How do pets affect our mental health? Scientists have come to interesting conclusions

Pets have been with us for centuries. What can we draw from them?

Dog owners often say that pets are their friends. As it turns out Indeed, having pets can have some mental health benefits. This is according to research conducted by scientists at the University of Michigan Medical Center.

Previously, researchers had established that the bond between humans and animals can have a positive impact on our health. The benefits included lowering blood pressure and reducing stress. But that is not everything.

– Our results suggest that: having pets may also protect against cognitive decline — explains the study’s author, Dr. Tiffany Braley of the University of Michigan Medical Center.

For research purposes, scientists collected data from 1,369 adults with a mean age of 65† Each of the subjects studied had cognitive abilities at the appropriate, physiological level. The analysis showed that 53 percent. of study participants had pets, and 32 percent. of the whole group have had pets for a long time. This was followed by cognitive tests on basic math and language skills. The respondents were rated on a scale from 0 to 27.

In the next six years test results deteriorated much faster in people who did not have pets† The study found that long-time pet owners had an average of 1.2 points higher in cognitive scores than other participants after six years.

Since stress can negatively affect cognition, the potential stress-buffering effect of having pets could make our finding plausible. A companion animal can also increase physical activitywhich may benefit cognitive health, adds Dr. Braley to it. Further research will be needed to confirm the results and identify the mechanisms underlying this relationship.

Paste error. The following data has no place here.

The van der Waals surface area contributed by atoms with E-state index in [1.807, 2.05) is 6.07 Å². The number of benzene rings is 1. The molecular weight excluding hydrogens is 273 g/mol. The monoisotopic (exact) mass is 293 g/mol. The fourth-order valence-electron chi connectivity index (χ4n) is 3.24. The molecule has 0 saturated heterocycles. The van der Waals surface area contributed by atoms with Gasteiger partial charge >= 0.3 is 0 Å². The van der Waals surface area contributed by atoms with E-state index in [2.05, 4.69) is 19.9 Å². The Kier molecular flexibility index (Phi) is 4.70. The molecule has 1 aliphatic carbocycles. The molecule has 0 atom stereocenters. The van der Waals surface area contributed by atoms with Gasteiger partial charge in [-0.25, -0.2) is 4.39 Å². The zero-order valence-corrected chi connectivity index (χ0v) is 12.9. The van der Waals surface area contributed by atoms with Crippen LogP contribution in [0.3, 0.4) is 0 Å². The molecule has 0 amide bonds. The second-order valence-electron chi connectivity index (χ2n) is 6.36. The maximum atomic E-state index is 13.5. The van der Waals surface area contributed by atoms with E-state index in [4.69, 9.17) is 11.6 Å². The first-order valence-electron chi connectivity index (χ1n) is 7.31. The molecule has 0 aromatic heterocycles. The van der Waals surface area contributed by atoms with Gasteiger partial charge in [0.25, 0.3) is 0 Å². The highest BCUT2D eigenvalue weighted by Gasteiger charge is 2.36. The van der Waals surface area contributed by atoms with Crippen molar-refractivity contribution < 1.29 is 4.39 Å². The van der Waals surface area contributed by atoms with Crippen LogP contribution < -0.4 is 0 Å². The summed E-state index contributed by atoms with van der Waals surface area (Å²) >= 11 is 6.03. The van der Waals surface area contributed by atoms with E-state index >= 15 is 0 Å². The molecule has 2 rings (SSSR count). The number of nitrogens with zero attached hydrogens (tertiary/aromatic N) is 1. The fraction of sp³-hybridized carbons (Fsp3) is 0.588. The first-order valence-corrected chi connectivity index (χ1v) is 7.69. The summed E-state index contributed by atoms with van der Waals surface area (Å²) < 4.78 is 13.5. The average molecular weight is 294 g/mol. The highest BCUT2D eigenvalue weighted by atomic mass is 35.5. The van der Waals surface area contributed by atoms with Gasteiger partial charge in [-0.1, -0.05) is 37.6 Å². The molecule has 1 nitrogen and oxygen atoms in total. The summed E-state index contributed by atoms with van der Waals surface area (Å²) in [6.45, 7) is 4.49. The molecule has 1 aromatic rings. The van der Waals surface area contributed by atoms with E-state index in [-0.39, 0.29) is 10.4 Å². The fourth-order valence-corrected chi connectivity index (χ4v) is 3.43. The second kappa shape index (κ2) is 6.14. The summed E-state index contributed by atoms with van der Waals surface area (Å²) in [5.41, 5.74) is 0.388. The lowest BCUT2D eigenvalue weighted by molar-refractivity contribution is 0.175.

The researchers noted that pet ownership was found to be most beneficial for higher-educated adult black men. Why do some groups benefit more from pet ownership than others? This is another question that scientists continue to consider. Their conclusions will be presented at the annual meeting of the American Academy of Neurology.

In their work, scientists study not only rare, exotic animal species, but also animals that have been with us every day for many years. Dogs for example. We already know that pets understand an average of 89 words. Usually these are popular commands such as “sit”, “come”, or “down”.

Other interesting studies concern the influence of music on the mood and behavior of animals† In July 1921, residents of the New York menagerie (today’s Central Park Zoo) listened to various jazz pieces. According to the observations of researchers of the time, the polar bear “showed surprise” and the small tame wolf “ran away in panic.” The elephant, however, seemed completely unfazed.

Emily Doolitle, zoom scientist and composer, explains that some animals like not only to listen to music, but also to make sounds of their own. Birds chirping in the morning, for example, experience a surge of dopamine at the same time.

What about emotions in animals? Just because four-legged friends don’t show all their emotions, doesn’t mean they don’t feel them. Their heart rate is crucial. In dogs, the heart rate increases in fights or other aggressive situations. In turn, it calms down during friendly interactions, including during mutual temptation.

Even if pets are good for our mental health, they cannot be considered a cure. In case of mental crises or prolonged depression, we should contact a doctor or psychologist.

Source: Earth

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